Within these intangible effects, it will be extremely relevant to examine how corporate social responsibility can generate shared value. According to Porter and Kramer , the term-shared value involves creating economic value in a way that also creates value for society by addressing its needs and challenges. Considering the approaches reviewed in the current article, the concept of shared value is implicitly related to the essence of institutional perspectives and stakeholders, trying to provide a value in response to the needs and requirements of society and stakeholders.
Stakeholders : Theory and Practice download pdf
This value must go beyond the actual economic value, trying to create social and environmental value, helping companies to set goals that can ensure sustainability and an adequate future for all its citizens. References R. Aguilera, D. Rupp, C.
Theoretical monographs that comprehensively deal with a single theory … Research Interests: International management, corporate social responsibility, business and accounting, international accounting and finance, stakeholder theory, management and practice For more on Samantha Miles click here. Theory and Practice. Another approach to the stakeholder concept is the so called descriptive stakeholder theory.
Theory and Practice by Andrew L. Friedman, Samantha Miles There is extensive discussion of the concept of the stakeholder in fields such as Management, Corporate Governance, Accounting and Finance, Strategy, Sociology, and Politics, and in wider public policy debate.
The network representation reveals how those stakeholders that are influenced by, and can influence, a large number of others are the key stakeholders to monitor Krackhardt and Hanson, , and also shows clusters of stakeholders where there may be possibilities for coalition building. Theory and Practice — Ebook written by Andrew L. Friedman, Samantha Miles.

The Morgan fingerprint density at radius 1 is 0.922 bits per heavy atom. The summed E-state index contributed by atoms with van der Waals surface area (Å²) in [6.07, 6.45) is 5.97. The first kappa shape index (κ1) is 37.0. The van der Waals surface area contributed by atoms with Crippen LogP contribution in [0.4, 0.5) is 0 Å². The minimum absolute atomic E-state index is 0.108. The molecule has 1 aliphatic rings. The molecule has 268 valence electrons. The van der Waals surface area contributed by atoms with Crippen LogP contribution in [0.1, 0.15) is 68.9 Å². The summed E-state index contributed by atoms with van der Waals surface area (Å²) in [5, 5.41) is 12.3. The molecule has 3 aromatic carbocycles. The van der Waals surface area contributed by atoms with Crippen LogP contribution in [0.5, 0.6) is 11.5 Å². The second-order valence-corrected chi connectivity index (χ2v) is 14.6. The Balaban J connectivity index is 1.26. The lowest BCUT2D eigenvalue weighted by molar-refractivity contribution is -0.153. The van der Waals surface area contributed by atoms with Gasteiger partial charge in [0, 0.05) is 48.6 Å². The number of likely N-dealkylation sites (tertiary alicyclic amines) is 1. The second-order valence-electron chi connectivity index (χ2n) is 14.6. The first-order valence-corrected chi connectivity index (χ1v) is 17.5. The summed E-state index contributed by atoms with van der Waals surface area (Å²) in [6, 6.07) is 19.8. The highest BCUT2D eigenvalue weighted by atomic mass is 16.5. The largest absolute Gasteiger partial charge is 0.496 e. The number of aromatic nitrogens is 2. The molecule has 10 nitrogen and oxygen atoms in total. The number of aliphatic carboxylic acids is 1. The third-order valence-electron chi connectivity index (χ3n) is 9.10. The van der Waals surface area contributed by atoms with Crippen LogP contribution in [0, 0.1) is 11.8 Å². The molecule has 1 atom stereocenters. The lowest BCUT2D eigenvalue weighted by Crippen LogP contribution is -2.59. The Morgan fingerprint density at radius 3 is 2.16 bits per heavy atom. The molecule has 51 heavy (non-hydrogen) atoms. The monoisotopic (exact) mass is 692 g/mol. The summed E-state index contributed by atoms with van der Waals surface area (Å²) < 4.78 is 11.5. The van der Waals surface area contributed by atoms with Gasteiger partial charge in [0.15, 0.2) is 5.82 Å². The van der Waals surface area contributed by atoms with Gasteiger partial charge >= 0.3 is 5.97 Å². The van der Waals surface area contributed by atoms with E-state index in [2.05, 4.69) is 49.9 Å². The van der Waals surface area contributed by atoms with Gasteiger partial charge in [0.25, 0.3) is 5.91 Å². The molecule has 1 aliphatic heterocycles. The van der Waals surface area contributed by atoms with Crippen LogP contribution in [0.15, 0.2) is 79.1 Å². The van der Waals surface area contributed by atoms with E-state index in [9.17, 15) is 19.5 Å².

Download for offline reading, highlight, bookmark or take notes while you read Stakeholders: Friedman and Samantha Miles.Edward Freeman had an article on Stakeholder theory in the California Management Review in early , but makes no reference to Mitroff's work, attributing the development of the concept to internal discussion in the Stanford Research Institute.
Additionally, Donaldson and Preston propose another three trends to examine and analyze stakeholders management with accuracy: i the descriptive approach, which aims to explain that companies are defined by a broad set of different interests that must be balanced, a process that can induce better or worse results; ii the instrumental approach, which explains how the stakeholder management of the company is an instrument or a tool to meet specific, traditional organizational goals: profitability, stability and growth and iii the normative approach, supported by the fact that the management and satisfaction of stakeholder interests should be the main goal to be achieved by the company, leaving economic benefits in second place.
According to Dahlsrud after analyzing 37 definitions of CSR, there is no description arising out of optimum performance derivative actions on social responsibility, and how those can affect the decision making of the company. Theory and Practice stakeholders is likely to have a powerful effect on the feasibility of an organization achieving its stra- tegic goals and thus helping assure its long-term viability.
Until the morning they find Chapter 2 discusses the ideas of Dilthey, who maintains that understanding in the humanities is fundamentally different from explanation in the natural sciences, Stakeholders : Theory and Practice free download pdf and who presents a methodology to judge what another person means or feels by means of their language and also their gestures, facial expressions, and manners of acting.
The situation experienced in this period led authors such as Weber and Clark to express the need to educate businesspeople towards a new framework of social responsibility. Williams, J.
Additionally, the CED proclaims that social responsibility must become a tool that helps companies to express their willingness to be part of the social and economic system in which they exist.
This book provides an analysis, classification, and critique of the various strands of theory about stakeholders. Thirdly, the convergent approach which stands as an intermediate trend from both previous approaches.